Review of Industrial Organization (2005) 26:245–267 © Springer 2005
The Supreme Court and Beer Mergers: From
Pabst/Blatz to the DOJ–FTC Merger Guidelines
KENNETH G. ELZINGA
and ANTHONY W. SWISHER
Department of Economics, University of Virginia, Charlottesville, VA 22903, USA;
Gump Strauss Hauer & Feld LLP, 1333 New Hampshire Avenue, N.W., Washington, DC
Abstract. The beer industry in the U.S. has undergone signiﬁcant structural change in the
post-WWII period. The industry also was the object of prominent antitrust challenges to
horizontal mergers proposed during this time frame. This paper documents the trend of
increasing seller concentration in the brewing industry and assesses the role that mergers
played in this structural transformation. We also analyze the change in merger policy that
has taken place since the Supreme Court originally addressed mergers in the beer indus-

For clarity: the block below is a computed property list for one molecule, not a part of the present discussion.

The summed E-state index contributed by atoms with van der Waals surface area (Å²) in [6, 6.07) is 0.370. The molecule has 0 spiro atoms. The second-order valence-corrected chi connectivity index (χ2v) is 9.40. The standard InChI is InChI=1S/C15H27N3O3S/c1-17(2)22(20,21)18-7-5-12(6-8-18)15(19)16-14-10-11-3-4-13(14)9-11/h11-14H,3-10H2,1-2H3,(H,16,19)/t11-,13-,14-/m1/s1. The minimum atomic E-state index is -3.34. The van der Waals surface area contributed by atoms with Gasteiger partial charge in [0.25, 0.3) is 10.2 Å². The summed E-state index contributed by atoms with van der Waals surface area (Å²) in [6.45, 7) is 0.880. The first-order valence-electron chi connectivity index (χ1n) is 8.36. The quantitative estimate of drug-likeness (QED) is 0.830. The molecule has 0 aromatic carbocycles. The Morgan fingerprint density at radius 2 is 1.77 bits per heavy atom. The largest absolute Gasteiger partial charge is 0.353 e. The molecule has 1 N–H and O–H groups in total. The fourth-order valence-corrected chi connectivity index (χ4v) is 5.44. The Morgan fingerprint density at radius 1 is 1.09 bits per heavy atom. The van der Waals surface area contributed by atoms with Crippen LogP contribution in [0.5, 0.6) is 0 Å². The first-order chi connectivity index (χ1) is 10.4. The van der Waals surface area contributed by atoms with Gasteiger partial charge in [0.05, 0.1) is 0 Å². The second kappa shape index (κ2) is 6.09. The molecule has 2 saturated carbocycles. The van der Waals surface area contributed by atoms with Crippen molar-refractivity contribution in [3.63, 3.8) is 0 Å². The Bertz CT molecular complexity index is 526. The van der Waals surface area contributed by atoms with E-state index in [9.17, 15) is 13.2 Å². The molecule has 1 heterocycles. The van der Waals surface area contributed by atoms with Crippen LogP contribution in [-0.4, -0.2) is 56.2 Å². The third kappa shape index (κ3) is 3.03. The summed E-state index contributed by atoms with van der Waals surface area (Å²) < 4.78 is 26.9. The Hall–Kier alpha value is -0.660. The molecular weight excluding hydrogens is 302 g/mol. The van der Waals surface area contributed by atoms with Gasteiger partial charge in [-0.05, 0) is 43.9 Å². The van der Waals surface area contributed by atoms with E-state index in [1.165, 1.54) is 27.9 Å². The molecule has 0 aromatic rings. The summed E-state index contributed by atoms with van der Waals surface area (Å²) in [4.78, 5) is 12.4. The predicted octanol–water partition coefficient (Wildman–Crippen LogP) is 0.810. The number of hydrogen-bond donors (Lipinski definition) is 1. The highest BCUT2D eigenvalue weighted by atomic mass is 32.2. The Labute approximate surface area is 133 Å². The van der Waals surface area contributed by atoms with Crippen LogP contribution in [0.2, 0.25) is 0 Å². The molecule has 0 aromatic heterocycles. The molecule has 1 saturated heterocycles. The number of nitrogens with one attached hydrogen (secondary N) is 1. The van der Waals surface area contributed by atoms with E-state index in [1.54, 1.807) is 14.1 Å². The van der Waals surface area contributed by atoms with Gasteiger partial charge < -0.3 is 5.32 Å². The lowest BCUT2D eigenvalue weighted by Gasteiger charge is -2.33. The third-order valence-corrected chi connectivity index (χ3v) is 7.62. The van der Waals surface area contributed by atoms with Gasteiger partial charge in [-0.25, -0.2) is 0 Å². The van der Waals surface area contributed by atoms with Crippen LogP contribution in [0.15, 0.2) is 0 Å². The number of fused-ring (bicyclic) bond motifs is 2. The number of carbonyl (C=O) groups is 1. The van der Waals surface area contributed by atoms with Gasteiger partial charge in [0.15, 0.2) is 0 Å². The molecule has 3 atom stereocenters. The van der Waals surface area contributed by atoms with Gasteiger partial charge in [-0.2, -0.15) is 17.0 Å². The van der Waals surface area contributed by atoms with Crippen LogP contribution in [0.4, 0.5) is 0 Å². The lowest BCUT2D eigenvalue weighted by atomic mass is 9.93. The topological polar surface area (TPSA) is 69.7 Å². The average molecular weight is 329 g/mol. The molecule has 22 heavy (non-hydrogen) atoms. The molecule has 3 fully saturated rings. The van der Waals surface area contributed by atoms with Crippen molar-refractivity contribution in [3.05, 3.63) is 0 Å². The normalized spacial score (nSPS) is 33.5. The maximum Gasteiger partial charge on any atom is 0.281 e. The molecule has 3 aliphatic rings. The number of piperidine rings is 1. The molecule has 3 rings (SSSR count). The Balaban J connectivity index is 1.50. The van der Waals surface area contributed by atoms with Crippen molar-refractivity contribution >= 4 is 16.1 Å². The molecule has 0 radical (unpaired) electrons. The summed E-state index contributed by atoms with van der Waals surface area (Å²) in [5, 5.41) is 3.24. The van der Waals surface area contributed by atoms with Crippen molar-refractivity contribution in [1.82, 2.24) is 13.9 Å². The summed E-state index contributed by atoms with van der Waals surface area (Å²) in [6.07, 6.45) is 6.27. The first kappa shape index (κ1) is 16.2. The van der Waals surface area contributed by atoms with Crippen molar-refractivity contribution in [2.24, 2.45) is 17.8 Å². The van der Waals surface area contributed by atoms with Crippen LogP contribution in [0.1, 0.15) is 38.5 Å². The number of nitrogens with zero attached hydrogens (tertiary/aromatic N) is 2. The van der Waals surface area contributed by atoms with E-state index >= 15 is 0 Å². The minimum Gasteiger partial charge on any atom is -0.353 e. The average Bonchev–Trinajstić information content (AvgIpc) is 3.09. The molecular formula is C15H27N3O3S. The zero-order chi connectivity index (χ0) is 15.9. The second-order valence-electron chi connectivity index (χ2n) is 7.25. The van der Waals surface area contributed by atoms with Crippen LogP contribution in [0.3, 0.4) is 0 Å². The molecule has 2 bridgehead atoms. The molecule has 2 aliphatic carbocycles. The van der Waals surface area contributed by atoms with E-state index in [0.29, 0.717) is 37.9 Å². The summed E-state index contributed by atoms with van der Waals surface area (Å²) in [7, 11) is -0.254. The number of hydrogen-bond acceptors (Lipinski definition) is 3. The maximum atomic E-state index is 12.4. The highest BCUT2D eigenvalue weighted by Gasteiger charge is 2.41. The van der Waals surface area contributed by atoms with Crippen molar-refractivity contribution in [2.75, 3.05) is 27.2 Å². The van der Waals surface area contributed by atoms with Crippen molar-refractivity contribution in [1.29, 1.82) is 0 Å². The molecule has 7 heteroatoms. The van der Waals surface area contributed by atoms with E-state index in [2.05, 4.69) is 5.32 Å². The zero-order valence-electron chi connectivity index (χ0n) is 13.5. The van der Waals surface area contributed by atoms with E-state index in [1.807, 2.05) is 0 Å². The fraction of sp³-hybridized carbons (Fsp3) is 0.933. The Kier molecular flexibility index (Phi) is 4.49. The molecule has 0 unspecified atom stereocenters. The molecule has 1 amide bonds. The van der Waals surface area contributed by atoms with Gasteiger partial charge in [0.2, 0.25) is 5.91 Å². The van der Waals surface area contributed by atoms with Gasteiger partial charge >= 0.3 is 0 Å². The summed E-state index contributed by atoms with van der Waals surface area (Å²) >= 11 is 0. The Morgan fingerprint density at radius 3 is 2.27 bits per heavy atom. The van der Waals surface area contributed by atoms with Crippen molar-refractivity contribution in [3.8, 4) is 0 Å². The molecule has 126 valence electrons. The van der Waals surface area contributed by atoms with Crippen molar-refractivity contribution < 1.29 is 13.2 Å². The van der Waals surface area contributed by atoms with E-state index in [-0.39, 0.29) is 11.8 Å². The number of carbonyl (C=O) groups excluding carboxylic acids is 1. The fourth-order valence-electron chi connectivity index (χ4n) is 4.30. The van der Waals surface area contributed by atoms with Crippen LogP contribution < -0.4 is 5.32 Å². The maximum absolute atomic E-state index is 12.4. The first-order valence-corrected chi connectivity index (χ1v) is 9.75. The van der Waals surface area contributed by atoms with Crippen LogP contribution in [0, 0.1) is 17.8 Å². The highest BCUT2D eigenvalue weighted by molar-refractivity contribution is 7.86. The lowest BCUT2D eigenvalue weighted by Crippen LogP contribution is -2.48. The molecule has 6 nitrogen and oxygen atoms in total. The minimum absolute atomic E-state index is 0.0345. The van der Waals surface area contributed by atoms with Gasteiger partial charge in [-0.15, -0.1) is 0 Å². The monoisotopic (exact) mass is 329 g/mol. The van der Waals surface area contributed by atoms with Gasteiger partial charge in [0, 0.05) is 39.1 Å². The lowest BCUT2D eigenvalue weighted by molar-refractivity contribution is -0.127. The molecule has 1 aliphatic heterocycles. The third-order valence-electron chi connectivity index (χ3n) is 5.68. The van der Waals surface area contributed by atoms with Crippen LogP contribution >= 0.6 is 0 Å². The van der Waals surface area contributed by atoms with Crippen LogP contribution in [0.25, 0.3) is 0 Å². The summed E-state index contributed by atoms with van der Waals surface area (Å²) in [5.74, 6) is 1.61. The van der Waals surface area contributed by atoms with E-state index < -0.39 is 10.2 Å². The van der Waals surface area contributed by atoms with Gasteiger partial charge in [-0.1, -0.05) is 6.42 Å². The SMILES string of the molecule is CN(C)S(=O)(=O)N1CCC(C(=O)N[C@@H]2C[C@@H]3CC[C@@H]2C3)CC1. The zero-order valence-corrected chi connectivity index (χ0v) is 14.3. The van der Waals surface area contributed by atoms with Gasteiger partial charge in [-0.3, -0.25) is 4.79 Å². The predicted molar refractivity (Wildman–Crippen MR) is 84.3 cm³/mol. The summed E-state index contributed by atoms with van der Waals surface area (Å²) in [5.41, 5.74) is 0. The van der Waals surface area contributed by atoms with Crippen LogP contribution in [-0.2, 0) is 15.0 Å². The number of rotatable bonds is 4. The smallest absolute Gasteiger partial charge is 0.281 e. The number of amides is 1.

try as compared to current antitrust enforcement under the DOJ–FTC Merger Guidelines
and recent judicial decisions.
Key words: Antitrust, beer, mergers, Supreme Court.
In Robert H. Bork’s treatise on antitrust policy, he wrote:
Though the goal of the antitrust statutes as they now stand should be
constant, the economic rules that implement that goal should not. It
has been understood from the beginning that the rules will and should
alter as economic understanding progresses.
The beer industry in the USA illustrates how the antimerger “rules” have
altered “as economic understanding progresses.” Few, if any, American
industries have undergone such a remarkable structural shakeup in the
post-World War II period. During this time frame, many mergers and
acquisitions were consummated and, in the process of its structural trans-
formation, the beer industry was the subject of several prominent anti-
trust decisions, including two Supreme Court opinions that interpreted the
new antimerger law, the 1950 Celler-Kefauver amendment to Section 7 of
Author for correspondence: E-mail: firstname.lastname@example.org
Bork (1993), at 430.